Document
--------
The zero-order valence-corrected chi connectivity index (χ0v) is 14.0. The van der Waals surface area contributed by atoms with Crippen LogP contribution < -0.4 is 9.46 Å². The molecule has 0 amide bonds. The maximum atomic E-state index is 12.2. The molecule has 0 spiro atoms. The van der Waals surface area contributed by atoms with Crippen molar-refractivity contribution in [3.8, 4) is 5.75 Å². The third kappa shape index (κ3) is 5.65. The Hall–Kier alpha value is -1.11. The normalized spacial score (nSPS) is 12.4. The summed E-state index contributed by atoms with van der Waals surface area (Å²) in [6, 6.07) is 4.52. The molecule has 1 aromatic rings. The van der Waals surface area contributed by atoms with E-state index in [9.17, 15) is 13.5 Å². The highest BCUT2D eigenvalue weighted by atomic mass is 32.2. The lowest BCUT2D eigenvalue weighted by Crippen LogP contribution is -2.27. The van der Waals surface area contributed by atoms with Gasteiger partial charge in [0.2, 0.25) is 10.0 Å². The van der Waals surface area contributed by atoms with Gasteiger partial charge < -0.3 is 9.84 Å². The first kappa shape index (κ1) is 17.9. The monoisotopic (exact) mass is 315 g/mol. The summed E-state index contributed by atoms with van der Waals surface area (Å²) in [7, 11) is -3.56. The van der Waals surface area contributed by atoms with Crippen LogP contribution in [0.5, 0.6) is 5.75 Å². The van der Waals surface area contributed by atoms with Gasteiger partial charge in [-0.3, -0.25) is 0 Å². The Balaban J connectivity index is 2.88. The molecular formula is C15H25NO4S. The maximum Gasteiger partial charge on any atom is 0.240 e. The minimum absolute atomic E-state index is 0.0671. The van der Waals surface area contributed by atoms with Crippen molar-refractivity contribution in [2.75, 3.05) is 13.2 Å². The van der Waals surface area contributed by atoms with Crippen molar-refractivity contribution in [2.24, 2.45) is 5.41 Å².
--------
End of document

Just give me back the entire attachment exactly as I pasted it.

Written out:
The zero-order valence-corrected chi connectivity index (χ0v) is 14.0. The van der Waals surface area contributed by atoms with Crippen LogP contribution < -0.4 is 9.46 Å². The molecule has 0 amide bonds. The maximum atomic E-state index is 12.2. The molecule has 0 spiro atoms. The van der Waals surface area contributed by atoms with Crippen molar-refractivity contribution in [3.8, 4) is 5.75 Å². The third kappa shape index (κ3) is 5.65. The Hall–Kier alpha value is -1.11. The normalized spacial score (nSPS) is 12.4. The summed E-state index contributed by atoms with van der Waals surface area (Å²) in [6, 6.07) is 4.52. The molecule has 1 aromatic rings. The van der Waals surface area contributed by atoms with E-state index in [9.17, 15) is 13.5 Å². The highest BCUT2D eigenvalue weighted by atomic mass is 32.2. The lowest BCUT2D eigenvalue weighted by Crippen LogP contribution is -2.27. The van der Waals surface area contributed by atoms with Gasteiger partial charge in [0.2, 0.25) is 10.0 Å². The van der Waals surface area contributed by atoms with Gasteiger partial charge < -0.3 is 9.84 Å². The first kappa shape index (κ1) is 17.9. The monoisotopic (exact) mass is 315 g/mol. The summed E-state index contributed by atoms with van der Waals surface area (Å²) in [7, 11) is -3.56. The van der Waals surface area contributed by atoms with Crippen LogP contribution in [0.5, 0.6) is 5.75 Å². The van der Waals surface area contributed by atoms with Gasteiger partial charge in [-0.3, -0.25) is 0 Å². The Balaban J connectivity index is 2.88. The molecular formula is C15H25NO4S. The maximum Gasteiger partial charge on any atom is 0.240 e. The minimum absolute atomic E-state index is 0.0671. The van der Waals surface area contributed by atoms with Crippen molar-refractivity contribution in [2.75, 3.05) is 13.2 Å². The van der Waals surface area contributed by atoms with Crippen molar-refractivity contribution in [2.24, 2.45) is 5.41 Å².